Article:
Disciple of INDYCAR Weblog

May 24, 2011

A Part of The 100th Anniversary Indianapolis 500 Has Lost Some Purity In A Vulgar Way

Filed under: The Disciple Blogs — Disciple of INDYCAR @ 2:54 am

On Sunday morning before Bump Day began one of the troubled permanent Andretti Autosport drivers, Marco Andretti, was interviewed on WTHR-TV about the plight of his team and their mostly outside looking in status. Marco essentially stated they were lost and had no idea how they were going to find necessary speed. He also wondered ‘how Foyt cars can run 226 and easily make the race but we can’t.’

Late Sunday afternoon after two downpours and Danica still outside looking in the weather cleared. Suddenly Danica bumped her way in. It appeared during Danica’s bump back in that Andretti drivers on the bubble, Marco and Ryan Hunter-Reay, were safe because no one else was really close on speed including teammate Mike Conway. It all changed once Alex Lloyd suddenly found enough to bump Marco. That left one last chance for Marco less than a minute before the gun. The only problem was he would have to bump Ryan Hunter-Reay. Magically, he did.

That left Ryan Hunter-Reay and his full sponsorship from DHL and Sun Drop outside the starting field of 33. On Monday A.J. Foyt and Michael Andretti made contact. By the end of the day the 41 ride had been sold out from under the guy who put it into the race, former polesitter Bruno Junqueira. That is the second time that has happened to him, and to his credit he is taking it in stride.

A.J. Foyt positioned the sale as an old school team-helping-team gesture that was done because he had been financing the 41 effort out of his pocket. While many understand the business aspect of the deal they also recognize its sleaziness. It is, for all intents and purposes, an assault on the basic integrity of the sport. The gun fired at 6pm, and that is when then the audio stopped in the musical chairs of Indy Car. The lineup was set. Or so we thought.

The addition by wallet of Ryan Hunter-Reay will not diminish the quality of the event but the presence of the 41 with different sponsors, driver and a crew who did not qualify for it will leave a stench. The deal is pathetically lame.



  1. True.

    Comment by IcyFog — May 24, 2011 @ 3:20 am | Reply

  2. Here is what we need to see:

    Regardless of the verdict of car owners, no owner who buys his way into the Indy 500, no owner or driver who entertains proposals or promises to sell a ride in the Indy 500 to someone who did not qualify, no driver that sits in a conference with a bunch of crooked owners and drivers where the ways and means of buying a drivers ride in the Indy 500 who did not qualify are discussed, and does not promptly admit the sleaziness and lack of integrity of the of the move, will ever race in the Indy 500.

    Comment by Bob F. — May 24, 2011 @ 12:44 pm | Reply

  3. Well, that just burst my bubble. I’ve just lost all respect for Michael Andretti, and he was one of my favorite people in IndyCar.

    Comment by DOUG — May 24, 2011 @ 4:28 pm | Reply

    • Andretti? Not so much. I can understand what he did; he was trying to protect his DHL/Sundrop sponsorship. I disagree with the buying of the seat AFTER he failed to qualify; if he had realized that the car was slow to begin with, went to AJ Sunday morning and said, I want to buy the car, use your setups, put my guy in it to make the show, what would it cost, I’d have been okay with it. On the Andretti side, it’s the timing.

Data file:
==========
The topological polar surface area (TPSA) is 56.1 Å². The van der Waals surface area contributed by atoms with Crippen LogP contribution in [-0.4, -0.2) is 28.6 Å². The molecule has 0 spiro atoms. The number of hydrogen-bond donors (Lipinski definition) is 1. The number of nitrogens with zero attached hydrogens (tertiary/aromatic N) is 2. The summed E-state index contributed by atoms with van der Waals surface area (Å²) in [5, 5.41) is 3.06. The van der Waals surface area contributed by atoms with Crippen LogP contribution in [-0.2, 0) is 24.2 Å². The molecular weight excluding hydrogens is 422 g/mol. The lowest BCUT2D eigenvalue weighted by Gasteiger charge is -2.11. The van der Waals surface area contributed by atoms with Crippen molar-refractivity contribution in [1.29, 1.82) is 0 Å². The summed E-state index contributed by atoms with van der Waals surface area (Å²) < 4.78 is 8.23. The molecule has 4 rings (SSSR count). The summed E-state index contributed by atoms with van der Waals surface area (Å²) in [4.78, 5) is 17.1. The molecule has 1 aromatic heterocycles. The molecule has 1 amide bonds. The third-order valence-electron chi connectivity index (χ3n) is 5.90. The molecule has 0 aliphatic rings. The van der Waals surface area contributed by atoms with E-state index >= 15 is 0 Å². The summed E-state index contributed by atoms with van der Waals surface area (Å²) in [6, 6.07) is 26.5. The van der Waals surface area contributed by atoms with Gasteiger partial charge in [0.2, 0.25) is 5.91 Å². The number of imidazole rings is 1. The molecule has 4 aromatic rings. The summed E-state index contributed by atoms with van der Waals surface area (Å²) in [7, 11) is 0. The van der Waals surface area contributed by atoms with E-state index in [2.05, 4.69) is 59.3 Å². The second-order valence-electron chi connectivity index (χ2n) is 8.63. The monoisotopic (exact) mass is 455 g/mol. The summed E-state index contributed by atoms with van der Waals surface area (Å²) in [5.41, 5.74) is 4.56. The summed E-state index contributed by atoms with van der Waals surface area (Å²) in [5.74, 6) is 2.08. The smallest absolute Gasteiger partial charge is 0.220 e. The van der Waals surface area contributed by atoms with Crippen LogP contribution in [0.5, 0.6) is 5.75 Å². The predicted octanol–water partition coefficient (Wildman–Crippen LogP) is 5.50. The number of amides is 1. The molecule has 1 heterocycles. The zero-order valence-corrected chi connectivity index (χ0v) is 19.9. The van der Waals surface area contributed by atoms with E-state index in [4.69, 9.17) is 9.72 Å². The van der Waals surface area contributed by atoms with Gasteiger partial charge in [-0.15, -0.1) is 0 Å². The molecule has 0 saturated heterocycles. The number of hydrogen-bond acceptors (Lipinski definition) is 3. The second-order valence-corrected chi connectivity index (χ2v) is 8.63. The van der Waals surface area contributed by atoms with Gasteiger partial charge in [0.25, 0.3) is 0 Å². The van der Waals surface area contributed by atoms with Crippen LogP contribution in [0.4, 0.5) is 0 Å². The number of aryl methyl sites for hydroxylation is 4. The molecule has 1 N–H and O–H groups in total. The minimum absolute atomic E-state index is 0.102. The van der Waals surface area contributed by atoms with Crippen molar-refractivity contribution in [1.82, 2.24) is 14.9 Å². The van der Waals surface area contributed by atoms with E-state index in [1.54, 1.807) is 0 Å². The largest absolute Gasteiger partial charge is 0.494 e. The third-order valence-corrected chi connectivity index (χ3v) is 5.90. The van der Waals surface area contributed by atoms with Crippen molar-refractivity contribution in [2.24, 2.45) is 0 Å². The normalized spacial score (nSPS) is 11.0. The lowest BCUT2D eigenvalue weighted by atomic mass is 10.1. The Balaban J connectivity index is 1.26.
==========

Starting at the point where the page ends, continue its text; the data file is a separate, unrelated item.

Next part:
My loss of respect is for Foyt. And it’s complete. No matter how you spin it, AJ Foyt sold Bruno Junqueira’s seat out from under him. Took the money, and sold him out. Qualifying for the 500 has always been go fast or go home. Junqy went fast, now he’s going home, because his landlord took the money and screwed him over.

      It leaves me wondering two things. D’ya think Rick Mears or Al Senior is doing anything next weekend? And what’s the going exchange rate for thirty pieces of silver? ‘Cause in the world of Indy Tradition, I’m pretty sure the ‘J’ in AJ now stands for Judas.

      Comment by Steven Kornya — May 24, 2011 @ 7:54 pm | Reply

  4. I agree with you, Steve. It took two to broker that “Judas” deal, and A. J. was that other. I don’t know why they thought Bruno would do a lesser job in the ‘500 than Ryan, after all, he qualified well, so he apparently hasn’t lost his touch. I guess it’s politics and cash, just like anything else. I turned sixty-four yesterday, and I can sure remember when things were different. Sad.

    Comment by DOUG — May 25, 2011 @ 3:59 pm | Reply

  5. While I feel terrible for Bruno, who I saw dining with his family on a recent Sunday down on Lincoln Road, Michael Andretti was placed in a no-win situation and had to buy Junky’s ride to save the DHL sponsorship and keep his team afloat….of course, Mike should have figured out how to get the best people and equipment in place after all of these years and all of the big money he has taken in from Go Daddy, Venom, etc. but you can’t fault an owner for moving quickly to secure a ride for his driver…A.J., on the other hand, represents one of the last in the line of IRL bootlickers who staunchly supported TG’s failed vision while his own team has floundered over the years….has A.J.’s team won a race since Penske, Ganassi and the other top CART teams took over the IRL in 2003? A. J. and his team are back markers in need of cash and I have no issue with A. J. taking the money and keeping his team going another month.

    Comment by Neil Rubin — May 25, 2011 @ 5:13 pm | Reply

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